Why do I require so much more money to short options as compared to buying options?

Nifty 7500 calls if trading at Rs 50, I need only Rs 2500 to buy it if I expect the price to go up, but if the same option I have to short expecting the price to go down I need almost Rs 25000 to take this position. Can someone explain why?



When you buy option entire premium amount is debited to your account.The option value cannot go below zero . Maximum loss is 2500 RS.

When you write options margin requirement is high due to unlimited loss involved in them. Maximum Profit is 2500 RS in your scenario.

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Options writing persist to maximum/unlimited risks hence they require more margin and also the settlement happens same as futures i.e daily mark to market. The broker lends you the script to sell it and buy it back before the expiry. During this the exchange calculates 16 various scenarios in which you can incur losses to the exchange and asks for the maximum amount.

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Shorting/Writing options implies selling an option without owning it.

When you short/write an option, theoretically you run the risk of unlimited losses which is why brokerages ask you for higher margins.

When you buy an option your losses are limited to the amount of premium you pay which is not the case when you short/write an option.

So in the above example, if you bought 7500 at Rs.50, you’d pay a premium of Rs.2500 and at no point will you stand to lose more than 2500. However if you’ve shorted 7500 CE @ 50, and if the markets bounce and if the value of 7500 CE goes to 200, your losses would be (200-50) = 150*50 = Rs.7500, so potentially you can lose any amount of money which is why brokerages charge you higher margins.


Because risk is unlimited and profit is limited on short option,.(short option strategies),
and risk is limited and profit is unlimited on Buy option.(Long option strategies) that’s the reason more margin is required.

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There is difference between option buying & shorting .

Buying is required full money i.e is premium*qty & here the risk is limited maximum you can loose is rs 2500 & profits are unlimited.

Where in shorting it is completely opposite your profits are limited to 2500 & loss are unlimited, that’s why exchange charges more margin for shorting.


Buying option indicates your loss is limited to premium paid ie., 50/- of 7500 call and profit is unlimited when you short call option at 50/- of 7500 call your profit would be 50/- ie., premium where as loss is unlimited since loss is unlimited margin(high) amount is kept for safeguarding position with unlimited loss


When you write/short an option, the risk is higher if the value of the premium is more and risk is lower if the value of premium is less. so in the above case when we buy option only premium amount as to pay that is 2500 risk involved is only premium when we write option margin is high because limited Profit and unlimited loss so for writing options exchanges will block more margin.


For sure the risk is unlimited in writing an option compared to buying which is limited to the premium. And moreover when you write or sell an option, you are receiving a premium instead to paying. So this premium too that is been received needs to be added to the overall margin required. This is the main reason why the margin for writing ITM options is higher because the premium receivable is more.Option writing margin is calculated on similar lines to futures margin which is based on SPAN and VAR + Premium receivable added. However it cannot be considered exactly as futures trading because there is a premium added plus the daily mark to marking is not as simple as the futures.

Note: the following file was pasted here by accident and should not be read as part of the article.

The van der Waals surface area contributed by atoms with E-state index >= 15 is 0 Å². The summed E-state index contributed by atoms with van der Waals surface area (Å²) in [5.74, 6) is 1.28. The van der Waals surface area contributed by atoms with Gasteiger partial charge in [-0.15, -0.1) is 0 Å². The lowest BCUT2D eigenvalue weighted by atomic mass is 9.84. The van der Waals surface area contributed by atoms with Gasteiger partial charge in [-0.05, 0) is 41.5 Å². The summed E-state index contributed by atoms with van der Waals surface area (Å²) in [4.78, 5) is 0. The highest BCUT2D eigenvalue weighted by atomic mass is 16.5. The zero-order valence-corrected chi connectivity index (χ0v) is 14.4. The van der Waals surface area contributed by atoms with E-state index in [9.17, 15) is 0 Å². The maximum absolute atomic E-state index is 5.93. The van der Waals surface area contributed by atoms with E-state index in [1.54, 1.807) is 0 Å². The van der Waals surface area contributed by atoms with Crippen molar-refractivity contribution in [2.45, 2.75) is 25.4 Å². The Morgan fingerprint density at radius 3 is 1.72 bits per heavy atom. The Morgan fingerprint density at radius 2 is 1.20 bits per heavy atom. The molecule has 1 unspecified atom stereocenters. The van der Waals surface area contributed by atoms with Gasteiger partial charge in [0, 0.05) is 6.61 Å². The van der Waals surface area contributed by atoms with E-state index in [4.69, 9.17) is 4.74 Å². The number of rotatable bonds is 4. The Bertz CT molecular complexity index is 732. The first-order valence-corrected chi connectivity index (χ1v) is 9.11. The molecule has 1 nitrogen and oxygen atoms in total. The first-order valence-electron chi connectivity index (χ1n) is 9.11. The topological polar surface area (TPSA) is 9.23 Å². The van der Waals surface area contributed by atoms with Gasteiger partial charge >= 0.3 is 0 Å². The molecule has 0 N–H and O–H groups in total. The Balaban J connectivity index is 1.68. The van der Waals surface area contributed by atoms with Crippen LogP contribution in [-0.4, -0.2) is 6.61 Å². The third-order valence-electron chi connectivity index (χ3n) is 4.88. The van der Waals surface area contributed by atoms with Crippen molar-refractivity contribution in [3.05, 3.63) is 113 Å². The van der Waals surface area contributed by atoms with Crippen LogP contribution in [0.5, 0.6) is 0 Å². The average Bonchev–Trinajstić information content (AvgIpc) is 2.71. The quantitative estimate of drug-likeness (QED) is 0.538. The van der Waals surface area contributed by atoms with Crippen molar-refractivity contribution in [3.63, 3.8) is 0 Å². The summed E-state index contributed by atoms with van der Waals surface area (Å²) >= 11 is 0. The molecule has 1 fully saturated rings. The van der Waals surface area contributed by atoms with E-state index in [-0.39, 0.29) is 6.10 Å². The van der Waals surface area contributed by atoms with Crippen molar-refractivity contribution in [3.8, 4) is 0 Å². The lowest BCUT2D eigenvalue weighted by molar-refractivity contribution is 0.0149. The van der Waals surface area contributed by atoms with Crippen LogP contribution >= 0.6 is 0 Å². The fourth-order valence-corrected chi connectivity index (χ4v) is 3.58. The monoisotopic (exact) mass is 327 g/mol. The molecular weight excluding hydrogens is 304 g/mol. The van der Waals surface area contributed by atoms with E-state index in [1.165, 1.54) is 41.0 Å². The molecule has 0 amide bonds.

Simply speaking  the margin required for writing is more than buying because- RISK IS UNLIMITED & PREMIUM IS RECEIVED not paid.

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When you buy options, it will give you unlimited profits with limited loss, whereas when you write/sell options, it gives you unlimited loss with limited profit (Rs. 2500). Hence, it is risky when you write options, so margin requirement is higher.


In the above scenario, if you buy options the maximum loss you will make will be Rs.2500 which will be already debit from your account as premium, but when you short an option the loss one can make is unlimited and profit will be limited to Rs.2500, so brokers ask for more margin while shorting an option.



Buyer of an option has limited loss but unlimited Profit with the right but not the obligation to buy or Sell the underlying option. Whereas seller of an option has Profit limited to premium received but unlimited loss with obligation to purchase or deliver the underlying assets.

Making it Simple, Suppose you are willing to buy a mobile which is now available at Rs .45000 which is in high demand and price may rise up and suppose you don’t have enough funds now. So you go to a seller and deal with him by giving Rs 1000 now that you will buy the same mobile after 1 month at current price and your deal is sealed.

After one month, let’s say mobile price is Rs 48000; you can go to the dealer pay rest Rs 44000 and exercise the deal. So in this case, Seller of the mobile is in loss because he is selling the mobile (48000-45000)=Rs 3000 below the market price and his loss will continue till the market keeps on increase since he is obligated to deliver the mobile. Hence he has unlimited loss.